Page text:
A Virtual Formulation Assistant
Leveraging Digitalization to Speed up Drug Product Development
The drug product development process can be time-intensive, costly, and has a high risk of failure. To help address the challenges of this laborious process, BASF has developed ZoomLab, a virtual formulation prediction and optimization tool. Currently, formulation is largely based on empirical methods with outcomes often depending on the expertise and intuition of individual formulators. With the aid of digitalization, formulators can have a significantly improved starting point and address certain challenges upfront rather than later, saving untold resources and mitigating risk of performance or stability failure. Ralf Kempf asked BASF’s Ferdinand Brandl, Development Pharma Solutions, and Philipp Hebestreit, Technical Services Pharma Solutions Europe, about the technology and idea behind ZoomLab and how the virtual formulation assistant can speed up drug product development.
CHEManager: Where did the development of ZoomLab start? How did the idea for this virtual formulation assistant come up?
Ferdinand Brandl: The idea for ZoomLab comes from a workshop back in 2017. A few BASF colleagues met outside of their common office environment and brainstormed about different ways to make our customers’ lives easier. Ultimately, we had the idea of developing a science-based formulation prediction system that provides our formulation experience in a progressive way and enables formulators to develop more robust drug formulations. In about a year and a half, we were able to bring this idea to life with ZoomLab.
When did you launch the first version of the platform?
F. Brandl: We launched the first version of ZoomLab in November 2019. The first version featured the Formulation Wizard, which is an easy-to-use tool that guides you through the process of identifying the best excipient combinations for a given drug substance. With the Formulation Wizard, our users create their own projects and receive a complete starting formulation based on the selected dosage form, the properties of the drug substance, and the desired target profile. This version already included a tool that performs a risk analysis and recommends the best processing route for a given drug substance and another module that predicts the properties of a drug excipient combination.
How does ZoomLab work? How can it support formulators who use this tool?
Philipp Hebestreit: ZoomLab is built on a proprietary algorithm that simulates different ingredient combinations based on key parameters of a drug substance and the desired target dosage. The algorithm can predict the optimal formulation and provides step-by-step instructions on how to process it. The main benefit for formulators is that the assistant, which we offer for free, is available 24 / 7. While other simulation tools take a significant amount of time to run predictions, ZoomLab provides immediate results. This helps reduce the number of time-consuming lab experiments by guiding the user to a scientifically optimized starting formulation.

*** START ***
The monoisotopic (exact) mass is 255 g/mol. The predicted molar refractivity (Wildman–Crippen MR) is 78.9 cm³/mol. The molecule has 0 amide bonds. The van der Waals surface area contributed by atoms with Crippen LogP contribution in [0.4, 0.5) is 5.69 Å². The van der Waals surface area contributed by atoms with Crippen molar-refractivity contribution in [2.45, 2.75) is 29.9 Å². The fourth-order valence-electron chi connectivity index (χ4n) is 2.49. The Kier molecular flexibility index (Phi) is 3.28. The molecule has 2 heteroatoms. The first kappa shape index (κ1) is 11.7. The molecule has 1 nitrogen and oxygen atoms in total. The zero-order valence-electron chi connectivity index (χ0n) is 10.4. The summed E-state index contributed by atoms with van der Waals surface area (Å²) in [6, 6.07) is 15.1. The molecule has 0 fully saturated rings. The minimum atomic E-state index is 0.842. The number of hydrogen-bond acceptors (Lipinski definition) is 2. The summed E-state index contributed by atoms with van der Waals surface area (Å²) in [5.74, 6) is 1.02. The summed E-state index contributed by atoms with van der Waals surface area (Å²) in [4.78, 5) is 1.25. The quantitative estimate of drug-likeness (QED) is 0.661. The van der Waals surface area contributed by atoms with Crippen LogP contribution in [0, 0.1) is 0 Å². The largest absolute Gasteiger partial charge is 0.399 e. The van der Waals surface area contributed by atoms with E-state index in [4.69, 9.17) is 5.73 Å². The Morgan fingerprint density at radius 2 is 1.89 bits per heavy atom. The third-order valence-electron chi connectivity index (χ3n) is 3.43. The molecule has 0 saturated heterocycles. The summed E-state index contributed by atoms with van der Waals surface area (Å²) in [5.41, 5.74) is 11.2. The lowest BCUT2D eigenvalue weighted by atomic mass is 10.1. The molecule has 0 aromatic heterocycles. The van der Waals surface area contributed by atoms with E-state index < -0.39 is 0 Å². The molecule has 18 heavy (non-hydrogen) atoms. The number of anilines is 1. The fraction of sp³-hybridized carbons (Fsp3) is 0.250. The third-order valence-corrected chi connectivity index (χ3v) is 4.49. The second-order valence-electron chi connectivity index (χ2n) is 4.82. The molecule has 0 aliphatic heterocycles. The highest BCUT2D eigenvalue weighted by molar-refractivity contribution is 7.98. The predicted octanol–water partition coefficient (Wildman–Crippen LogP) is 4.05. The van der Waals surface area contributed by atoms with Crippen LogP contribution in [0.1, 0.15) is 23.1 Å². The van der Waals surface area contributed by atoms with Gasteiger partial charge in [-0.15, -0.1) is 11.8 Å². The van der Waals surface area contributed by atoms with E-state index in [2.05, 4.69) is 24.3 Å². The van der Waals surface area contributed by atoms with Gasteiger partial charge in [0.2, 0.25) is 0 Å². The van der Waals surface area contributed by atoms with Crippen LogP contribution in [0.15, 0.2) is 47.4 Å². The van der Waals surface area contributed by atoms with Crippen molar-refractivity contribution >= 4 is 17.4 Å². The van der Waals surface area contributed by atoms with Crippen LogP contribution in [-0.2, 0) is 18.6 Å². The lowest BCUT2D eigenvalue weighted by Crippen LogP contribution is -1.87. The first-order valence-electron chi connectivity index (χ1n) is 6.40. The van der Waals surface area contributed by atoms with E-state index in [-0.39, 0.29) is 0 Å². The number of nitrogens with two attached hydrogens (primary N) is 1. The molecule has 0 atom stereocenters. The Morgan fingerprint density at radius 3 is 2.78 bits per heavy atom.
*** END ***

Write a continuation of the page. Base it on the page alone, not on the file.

Do users have to provide proprietary information about their product to get a useful result?
P. Hebestreit: No. This is particularly important for our customers in the pharmaceutical industry. Formulators can fully utilize ZoomLab without providing proprietary information. The assistant does not require the formulator to disclose the name of the drug molecule or the chemical structure of the drug. Users just enter a few non-confidential physical properties of the drug substance and the target product dosages to let the tool provide predictions. Additionally, the virtual assistant offers prepopulated drug substances from its database, but there is no obligation or need to enter the name of the drug substances at any time.
Does the assistant recommend exclusively BASF products?
F. Brandl: No, ZoomLab’s algorithms are based on scientific publications; the formulation outcome is dictated by science. You will find a variety of substances in the assistant that are needed to create a starting formulation. The complete starting formulation is predicted using the most suitable excipients tailored to a drug formulation’s specific needs, which includes chemistries beyond BASF’s product portfolio.
Has the platform developed further since its launch?
F. Brandl: Yes, a lot. We have launched several updates of ZoomLab since version 1.0 was first released. To highlight a few features, we have introduced a content uniformity check, updated our excipient and formulation database, added an incompatibility check and integrated a tool which predicts the dissolution profile of the drug substance. Most recently, we launched ZoomLab 2.0 and added new modules that allow users to develop standard, protective, taste-masking, and enteric-release film coatings. I recommend formulators sign up for our virtual formulation assistant and try out the different features. There’s a lot more to explore.
How important is the feedback from users of this virtual assistant for the overall development of the platform?
P. Hebestreit: ZoomLab has been developed with the user experience in mind, and we continue to solicit and incorporate user feedback. This is particularly important because the assistant is continuously evolving. We normally launch an update every 1–2 months. User feedback helps us prioritize and develop the solutions we provide to our customers in each update.
What are your next plans for your tool? Which additional functions or components do you intend to add?
F. Brandl: ZoomLab is currently focused on oral solid dosage forms, but future releases are planned with additional dosage forms, manufacturing technologies, and more. For example, we will introduce additional features for topical dosage forms such as cream and ointments, and we are also working on features for sustained-release formulations.